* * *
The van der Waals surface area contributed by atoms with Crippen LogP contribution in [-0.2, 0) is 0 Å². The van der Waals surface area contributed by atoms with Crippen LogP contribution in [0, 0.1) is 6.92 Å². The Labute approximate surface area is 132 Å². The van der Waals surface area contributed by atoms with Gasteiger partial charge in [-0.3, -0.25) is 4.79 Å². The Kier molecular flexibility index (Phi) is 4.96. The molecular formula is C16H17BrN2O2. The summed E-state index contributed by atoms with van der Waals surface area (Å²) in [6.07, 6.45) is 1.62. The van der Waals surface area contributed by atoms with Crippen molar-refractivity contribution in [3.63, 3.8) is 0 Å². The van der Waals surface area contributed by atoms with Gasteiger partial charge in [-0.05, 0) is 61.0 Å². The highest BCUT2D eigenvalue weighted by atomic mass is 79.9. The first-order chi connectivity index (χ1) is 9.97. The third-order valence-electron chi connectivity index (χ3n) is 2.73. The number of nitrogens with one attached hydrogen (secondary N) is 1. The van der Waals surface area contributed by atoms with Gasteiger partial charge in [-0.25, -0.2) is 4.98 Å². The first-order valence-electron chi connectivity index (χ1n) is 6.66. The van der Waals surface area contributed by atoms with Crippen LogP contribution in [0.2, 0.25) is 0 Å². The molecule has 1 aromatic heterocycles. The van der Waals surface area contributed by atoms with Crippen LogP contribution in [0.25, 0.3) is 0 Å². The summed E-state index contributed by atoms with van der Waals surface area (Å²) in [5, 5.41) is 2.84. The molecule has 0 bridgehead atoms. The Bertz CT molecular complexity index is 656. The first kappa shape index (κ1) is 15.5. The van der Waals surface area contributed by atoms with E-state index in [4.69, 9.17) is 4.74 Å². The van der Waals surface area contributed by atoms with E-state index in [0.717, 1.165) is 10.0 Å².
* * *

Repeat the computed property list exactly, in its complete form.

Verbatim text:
The van der Waals surface area contributed by atoms with Crippen LogP contribution in [-0.2, 0) is 0 Å². The van der Waals surface area contributed by atoms with Crippen LogP contribution in [0, 0.1) is 6.92 Å². The Labute approximate surface area is 132 Å². The van der Waals surface area contributed by atoms with Gasteiger partial charge in [-0.3, -0.25) is 4.79 Å². The Kier molecular flexibility index (Phi) is 4.96. The molecular formula is C16H17BrN2O2. The summed E-state index contributed by atoms with van der Waals surface area (Å²) in [6.07, 6.45) is 1.62. The van der Waals surface area contributed by atoms with Crippen molar-refractivity contribution in [3.63, 3.8) is 0 Å². The van der Waals surface area contributed by atoms with Gasteiger partial charge in [-0.05, 0) is 61.0 Å². The highest BCUT2D eigenvalue weighted by atomic mass is 79.9. The first-order chi connectivity index (χ1) is 9.97. The third-order valence-electron chi connectivity index (χ3n) is 2.73. The number of nitrogens with one attached hydrogen (secondary N) is 1. The van der Waals surface area contributed by atoms with Gasteiger partial charge in [-0.25, -0.2) is 4.98 Å². The first-order valence-electron chi connectivity index (χ1n) is 6.66. The van der Waals surface area contributed by atoms with Crippen LogP contribution in [0.2, 0.25) is 0 Å². The molecule has 1 aromatic heterocycles. The van der Waals surface area contributed by atoms with Crippen LogP contribution in [0.25, 0.3) is 0 Å². The summed E-state index contributed by atoms with van der Waals surface area (Å²) in [5, 5.41) is 2.84. The molecule has 0 bridgehead atoms. The Bertz CT molecular complexity index is 656. The first kappa shape index (κ1) is 15.5. The van der Waals surface area contributed by atoms with E-state index in [4.69, 9.17) is 4.74 Å². The van der Waals surface area contributed by atoms with E-state index in [0.717, 1.165) is 10.0 Å².